Helmholtz Zentrum München is the German Research Center for Environmental Health. It investigates important common diseases which develop from the interaction of lifestyle, environmental factors and personal genetic background, focusing particularly on diabetes mellitus and chronic lung diseases.
Helmholtz Zentrum München is a research institution of the Federal Republic of Germany and the Free State of Bavaria. It is a member of the Helmholtz Association of German Research Centers.
History of Helmholtz Zentrum München
|1960||The experimental and training facility for radiation protection is established in Neuherberg near Munich. In 1964 it becomes an autonomous limited company (GSF) engaged in radiation research. The main research interests of the company are hematological research, studies on final storage safety and groundwater protection, and radiation and nuclear biology.|
|1966||Research begins at the Center on the final storage of nuclear waste.|
|1968/1969||Two departments are founded: the Department of Biophysical Radiation Research, which became the germ cell of today’s aerosol research at the center, and the Institute of Ecological Chemistry, which carries out groundbreaking work in the risk assessment of chemicals in the environment.|
|1971||The center begins building up a research focus on chemicals in the environment and includes Umwelt (English: environment) in its name Gesellschaft für Strahlen- und Umweltforschung.|
|1975||GSF scientists working together with physicians in Munich hospitals succeed in transplanting bone marrow to treat leukemia patients.|
|1977||The center begins a concentration process on radiation and environmental|
|1978||Models are developed to assess the genetic risk of radiation.|
|1984||The exposition chambers begin operation as the first large-scale facility for simulating environmental conditions.|
The health research platform is launched in Augsburg within the scope of a World Health Organization project.
Research on forest damage commences in cooperation with the Munich universities.
|1986||Lung research is established at the GSF National Research Center for Environment and Health.|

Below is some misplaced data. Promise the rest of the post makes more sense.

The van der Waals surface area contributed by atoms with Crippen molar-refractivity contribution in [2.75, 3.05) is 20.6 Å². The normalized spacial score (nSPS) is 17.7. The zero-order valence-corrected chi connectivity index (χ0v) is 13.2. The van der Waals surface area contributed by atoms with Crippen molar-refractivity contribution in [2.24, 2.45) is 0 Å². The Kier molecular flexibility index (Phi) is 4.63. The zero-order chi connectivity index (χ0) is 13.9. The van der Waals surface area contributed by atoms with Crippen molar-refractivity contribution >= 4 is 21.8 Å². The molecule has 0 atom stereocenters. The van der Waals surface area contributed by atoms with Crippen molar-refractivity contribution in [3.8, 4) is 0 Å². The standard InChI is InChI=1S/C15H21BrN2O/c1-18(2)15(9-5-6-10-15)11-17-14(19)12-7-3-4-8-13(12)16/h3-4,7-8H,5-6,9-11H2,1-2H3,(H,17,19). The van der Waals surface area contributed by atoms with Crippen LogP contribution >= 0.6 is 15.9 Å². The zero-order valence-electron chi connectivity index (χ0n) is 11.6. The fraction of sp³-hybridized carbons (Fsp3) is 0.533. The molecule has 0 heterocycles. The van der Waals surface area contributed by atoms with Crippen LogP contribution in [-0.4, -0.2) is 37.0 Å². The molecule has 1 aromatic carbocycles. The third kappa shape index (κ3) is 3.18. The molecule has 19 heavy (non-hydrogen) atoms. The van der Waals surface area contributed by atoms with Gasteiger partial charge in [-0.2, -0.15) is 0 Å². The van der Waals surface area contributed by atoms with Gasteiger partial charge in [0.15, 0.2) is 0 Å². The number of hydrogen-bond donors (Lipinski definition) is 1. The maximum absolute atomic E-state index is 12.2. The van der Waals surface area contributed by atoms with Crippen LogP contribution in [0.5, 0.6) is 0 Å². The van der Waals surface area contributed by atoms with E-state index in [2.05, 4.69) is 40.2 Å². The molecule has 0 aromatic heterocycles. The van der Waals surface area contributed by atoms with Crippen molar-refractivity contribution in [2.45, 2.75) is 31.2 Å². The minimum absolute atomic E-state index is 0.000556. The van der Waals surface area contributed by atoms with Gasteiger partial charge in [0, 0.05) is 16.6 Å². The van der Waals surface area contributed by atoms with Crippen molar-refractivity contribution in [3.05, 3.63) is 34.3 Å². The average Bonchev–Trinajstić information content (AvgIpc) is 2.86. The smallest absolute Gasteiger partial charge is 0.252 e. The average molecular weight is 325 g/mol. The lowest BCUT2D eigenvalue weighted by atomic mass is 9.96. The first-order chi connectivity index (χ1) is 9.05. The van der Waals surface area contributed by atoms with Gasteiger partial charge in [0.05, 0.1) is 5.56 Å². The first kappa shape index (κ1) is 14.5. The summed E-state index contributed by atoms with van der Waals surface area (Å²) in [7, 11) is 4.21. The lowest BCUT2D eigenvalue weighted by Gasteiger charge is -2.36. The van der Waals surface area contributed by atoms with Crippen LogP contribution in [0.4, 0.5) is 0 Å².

|1990||The institution changes its name to GSF-National Research Center for Environment and Health to signify its development as the largest German center for environmental sciences.|
|1993||The GSF National Research Center begins first projects in clinical-translational research.|
|1995||The founding of the clinical cooperation group “Aerosol Medicine” marks new avenues of cooperation between basic research and clinical application. |
Research on the final storage of nuclear waste is ended.
|1996||Cardiovascular risk research is expanded to become the research platform Cooperative Health Research in the Region of Augsburg (Kooperative Gesundheitsforschung in der Region Augsburg, KORA).|
|1997||Within the scope of the German Human Genome Project, the GSF begins building up the world’s largest mouse mutant archive.|
|1999/2000||The center intensifies its efforts in the field of genome and proteome research with the founding of the Genome Analysis Center and the Institutes of Experimental Genetics, Human Genetics, Bioinformatics and Molecular Radiation Biology.|
|2001||The founding of four new clinical cooperation groups reflects the increasing interconnectedness of research.|
|2004||The center heads the list of the most frequently cited German research institutes in the field of lung and respiratory tract diseases.|
The first institute for stem cell research in Germany is founded at the GSF.
Research on neurodegenerative diseases is expanded.
|2006||The center consolidates its activities and begins its strategic new orientation on environmental health. It places a new focus on translational research in order to transfer the insights gained in basic research into clinical applications as fast as possible.|
|2007||The center strengthens its competence in the field of health care and the development of innovative diagnostic and therapeutic methods with the founding of the Institute of Structural Biology and the reorganization of the Institute of Radiation Biology and the Institute of Biological and Medical Imaging.|
|2008||The strategic new orientation is also reflected in the name change to Helmholtz Zentrum München – German Research Center for Environmental Health.|
|2009||Helmholtz Zentrum München becomes a partner institute of the German Center for Neurodegenerative Diseases (Deutsches Zentrum für neurodegenerative Erkrankungen, DZNE).|
The German Center for Diabetes Research (Deutsches Zentrum für Diabetesforschung e.V.) is founded with four strategic partners.
More than 800 publications underpin the international claim to leadership of Helmholtz Zentrum München in the field of Environmental Health.
Removab, the first therapeutic antibody from Germany, is approved. It was developed by Trion, a spin-off of Helmholtz Zentrum München.
|2010||Helmholtz Zentrum München becomes a partner in the excellence cluster “m4 - Personalized Medicine and Targeted Therapies”. Furthermore, the Helmholtz Graduate School of Environmental Health (HELENA) is founded.|
|2011||Helmholtz Zentrum München is involved in all six German Health Research Centers. The Diabetes Research Department (DRD) is launched as a visible sign of a successfully established research focus.|
|2012||After the Lung Information Service was launched in 2011, the Diabetes Information Service Munich follows. Helmholtz Zentrum München coordinates the Helmholtz Alliance ICEMED - Imaging and Curing Environmental Metabolic Diseases.|
|2013||Helmholtz Zentrum München strengthens diabetes research. In January the Institute of Diabetes and Regeneration Research is established in Garching. In September the 1st Helmholtz-Nature Medicine Diabetes Conference takes place, a cooperation between Helmholtz Zentrum München and the journal Nature.|